“There are still some good-paying jobs available to men without college credentials,” he claims (without evidence), “There are relatively few for such women.” But Carey won’t mention that these jobs, where they still exist, are usually physically demanding, dangerous and that women, by and large, do not want them. (The list of jobs which women are actually prohibited from having is vanishingly small and consists of items like “male stripper.”) This is also the reason why men are ten times more likely to die on the job. He also won’t mention that these jobs are steadily disappearing as a result of increasing automation. But I very much doubt that this argument is being made in good faith to begin with.
Carey ends his article by saying, “Last year, women were less likely than men to leave community college…[but] about 200,000 fewer women were enrolled in community college last year nonetheless. If we’re looking for a college enrollment crisis, that’s also a good place to start.”
Get it? It doesn’t matter that more men than women left community college last year, the attention must remain on women. It is important to understand that hacks like Kevin Carey are part of a media apparatus that exists for the sole purpose of masking leftwing failures with semi-plausible, sophistical gibberish. None of his arguments hold water, but debunking them would require a level of attention and detail that can rarely be given in articles made for the general public.
Jennifer Delahunty is a college enrollment consultant who has headed admissions offices at Kenyon College and Lewis & Clark College. When interviewed by Belkin she noted that the primary obstacle to improving the situation is gender politics, as if it could be anything else.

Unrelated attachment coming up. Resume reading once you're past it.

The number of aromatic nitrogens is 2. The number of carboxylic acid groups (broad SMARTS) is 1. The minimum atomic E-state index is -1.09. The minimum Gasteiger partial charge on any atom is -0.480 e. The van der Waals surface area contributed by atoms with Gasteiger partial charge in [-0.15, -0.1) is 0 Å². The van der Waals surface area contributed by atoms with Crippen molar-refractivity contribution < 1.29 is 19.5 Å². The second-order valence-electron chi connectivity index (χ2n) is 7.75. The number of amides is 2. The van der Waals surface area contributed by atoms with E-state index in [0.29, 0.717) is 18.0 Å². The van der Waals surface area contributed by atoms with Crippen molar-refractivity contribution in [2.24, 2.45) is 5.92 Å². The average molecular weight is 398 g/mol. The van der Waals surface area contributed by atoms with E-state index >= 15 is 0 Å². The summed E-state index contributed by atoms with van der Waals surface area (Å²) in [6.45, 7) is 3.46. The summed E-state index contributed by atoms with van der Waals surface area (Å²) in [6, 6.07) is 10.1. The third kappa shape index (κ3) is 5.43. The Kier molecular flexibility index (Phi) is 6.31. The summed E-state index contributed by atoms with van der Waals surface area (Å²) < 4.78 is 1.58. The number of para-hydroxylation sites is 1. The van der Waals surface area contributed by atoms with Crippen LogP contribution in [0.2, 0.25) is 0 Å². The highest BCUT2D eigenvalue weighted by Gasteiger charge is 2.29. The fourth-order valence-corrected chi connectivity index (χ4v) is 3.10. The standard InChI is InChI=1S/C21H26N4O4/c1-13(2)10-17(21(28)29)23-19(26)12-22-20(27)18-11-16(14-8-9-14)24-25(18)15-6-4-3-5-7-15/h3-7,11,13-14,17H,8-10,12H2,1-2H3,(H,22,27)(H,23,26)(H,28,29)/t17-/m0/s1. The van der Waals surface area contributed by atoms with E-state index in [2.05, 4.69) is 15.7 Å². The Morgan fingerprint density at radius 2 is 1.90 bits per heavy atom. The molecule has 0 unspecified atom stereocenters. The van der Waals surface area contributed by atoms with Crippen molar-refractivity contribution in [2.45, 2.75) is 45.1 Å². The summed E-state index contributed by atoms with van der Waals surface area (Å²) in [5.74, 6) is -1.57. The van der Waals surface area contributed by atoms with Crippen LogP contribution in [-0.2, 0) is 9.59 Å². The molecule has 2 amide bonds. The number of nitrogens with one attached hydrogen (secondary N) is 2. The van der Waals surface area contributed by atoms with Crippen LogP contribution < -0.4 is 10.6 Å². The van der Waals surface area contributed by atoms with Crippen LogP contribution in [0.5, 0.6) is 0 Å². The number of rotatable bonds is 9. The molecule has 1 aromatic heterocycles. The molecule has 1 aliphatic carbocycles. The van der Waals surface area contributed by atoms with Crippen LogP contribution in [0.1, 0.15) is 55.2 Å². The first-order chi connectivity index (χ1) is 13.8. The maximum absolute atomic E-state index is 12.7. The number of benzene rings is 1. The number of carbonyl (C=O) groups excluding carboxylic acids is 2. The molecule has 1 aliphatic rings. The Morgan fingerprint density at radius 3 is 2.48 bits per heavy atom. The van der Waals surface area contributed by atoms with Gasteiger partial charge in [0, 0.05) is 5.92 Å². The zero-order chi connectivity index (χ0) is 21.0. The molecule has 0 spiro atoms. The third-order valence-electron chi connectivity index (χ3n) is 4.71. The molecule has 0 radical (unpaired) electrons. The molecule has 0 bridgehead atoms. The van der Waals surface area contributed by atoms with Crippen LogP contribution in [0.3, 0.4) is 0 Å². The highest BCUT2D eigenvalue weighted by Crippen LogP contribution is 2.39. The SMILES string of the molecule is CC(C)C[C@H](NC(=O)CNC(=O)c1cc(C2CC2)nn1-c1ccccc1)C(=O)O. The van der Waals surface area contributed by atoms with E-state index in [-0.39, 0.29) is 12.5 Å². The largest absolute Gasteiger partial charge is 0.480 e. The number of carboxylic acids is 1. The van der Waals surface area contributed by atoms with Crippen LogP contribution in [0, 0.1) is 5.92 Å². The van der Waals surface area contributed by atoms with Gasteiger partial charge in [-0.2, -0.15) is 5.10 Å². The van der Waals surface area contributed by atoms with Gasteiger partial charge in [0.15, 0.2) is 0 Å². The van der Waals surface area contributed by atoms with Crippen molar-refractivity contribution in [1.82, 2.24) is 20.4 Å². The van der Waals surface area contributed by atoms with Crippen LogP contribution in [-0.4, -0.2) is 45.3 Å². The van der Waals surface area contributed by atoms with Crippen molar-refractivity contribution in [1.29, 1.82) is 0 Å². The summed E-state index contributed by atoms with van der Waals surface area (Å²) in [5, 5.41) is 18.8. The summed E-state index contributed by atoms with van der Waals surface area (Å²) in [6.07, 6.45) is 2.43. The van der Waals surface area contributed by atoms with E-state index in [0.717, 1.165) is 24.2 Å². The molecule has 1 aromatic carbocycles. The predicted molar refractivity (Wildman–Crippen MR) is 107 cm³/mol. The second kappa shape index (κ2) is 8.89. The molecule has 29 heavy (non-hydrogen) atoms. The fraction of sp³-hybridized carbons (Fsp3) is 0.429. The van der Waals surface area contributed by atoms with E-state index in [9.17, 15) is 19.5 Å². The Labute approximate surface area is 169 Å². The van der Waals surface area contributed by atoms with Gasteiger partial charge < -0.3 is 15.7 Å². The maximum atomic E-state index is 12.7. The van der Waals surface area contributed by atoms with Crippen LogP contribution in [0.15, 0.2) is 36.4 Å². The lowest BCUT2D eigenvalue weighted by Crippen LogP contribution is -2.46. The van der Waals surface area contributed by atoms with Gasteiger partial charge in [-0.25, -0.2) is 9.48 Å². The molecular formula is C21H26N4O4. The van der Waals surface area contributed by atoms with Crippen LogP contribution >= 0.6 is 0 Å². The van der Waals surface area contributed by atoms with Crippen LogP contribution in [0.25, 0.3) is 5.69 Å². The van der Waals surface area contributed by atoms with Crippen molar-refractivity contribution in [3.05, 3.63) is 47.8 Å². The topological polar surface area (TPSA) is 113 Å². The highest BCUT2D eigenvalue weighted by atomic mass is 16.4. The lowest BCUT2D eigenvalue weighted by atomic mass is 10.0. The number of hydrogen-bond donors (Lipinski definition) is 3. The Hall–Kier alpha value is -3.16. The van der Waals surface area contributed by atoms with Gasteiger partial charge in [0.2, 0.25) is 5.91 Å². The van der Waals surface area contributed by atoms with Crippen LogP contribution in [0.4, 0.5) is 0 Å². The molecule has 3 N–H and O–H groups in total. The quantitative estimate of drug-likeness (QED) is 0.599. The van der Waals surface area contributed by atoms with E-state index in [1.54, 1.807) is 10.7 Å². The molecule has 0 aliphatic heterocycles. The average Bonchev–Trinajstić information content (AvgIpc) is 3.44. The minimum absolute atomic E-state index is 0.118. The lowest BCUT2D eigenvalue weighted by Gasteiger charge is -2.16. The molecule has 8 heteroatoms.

In a recent interview, Dr. Warren Farrell (author of The Boy Crisis) recounts an experience he had speaking with 2020 Democratic nominee Andrew Yang. He was trying to gather political support to tackle some of the issues affecting men, and as Farrell tells it, Yang was very sympathetic. But later, one of his staff explained to Farrel that giving this attention to boys and men would certainly alienate feminist voters, and Yang’s campaign simply could not afford to take on those issues. So boys and young men will continue to flounder, and then, when men fail in their lives, the issue will be framed as women being further victimized by a lack of “economically attractive” partners. This is the reality of sexual politics in this country.
Whether or not they’ll talk about it with journalists, large numbers of disaffected young men have taken to the web where they can vent their grievances, become radicalized, and get addicted to pornography, creating a cycle of emotional wreckage that goes on and on without end. Who benefits from this? Certainly not the normal men and women who still share the hope of settling down into loving relationships and making families.
Delahunty acknowledges the danger of choosing to ignore the plight of one-half of the nation. “If you care about our society, one, and, two, if you care about women, you have to care about the boys, too. If you have equally educated numbers of men and women that just makes a better society, and it makes it better for women.” But even the fact that it has to be framed in this way is evidence of depressing moral collapse. How sad is it that in the age of “empathy” reasons must be given to care for people to care about men and boys?
In reality, men are not failing society. Our society is failing them, through a combination of prejudice, callousness, and cowardice. Will this have long-term negative consequences? Of course. Disastrous ones. And when they manifest, when it is no longer possible to gaslight the American people any longer, the parties responsible will, without missing a beat, publish a rash of articles to explain why this just proves that they were right all along.
Source: The American Spectator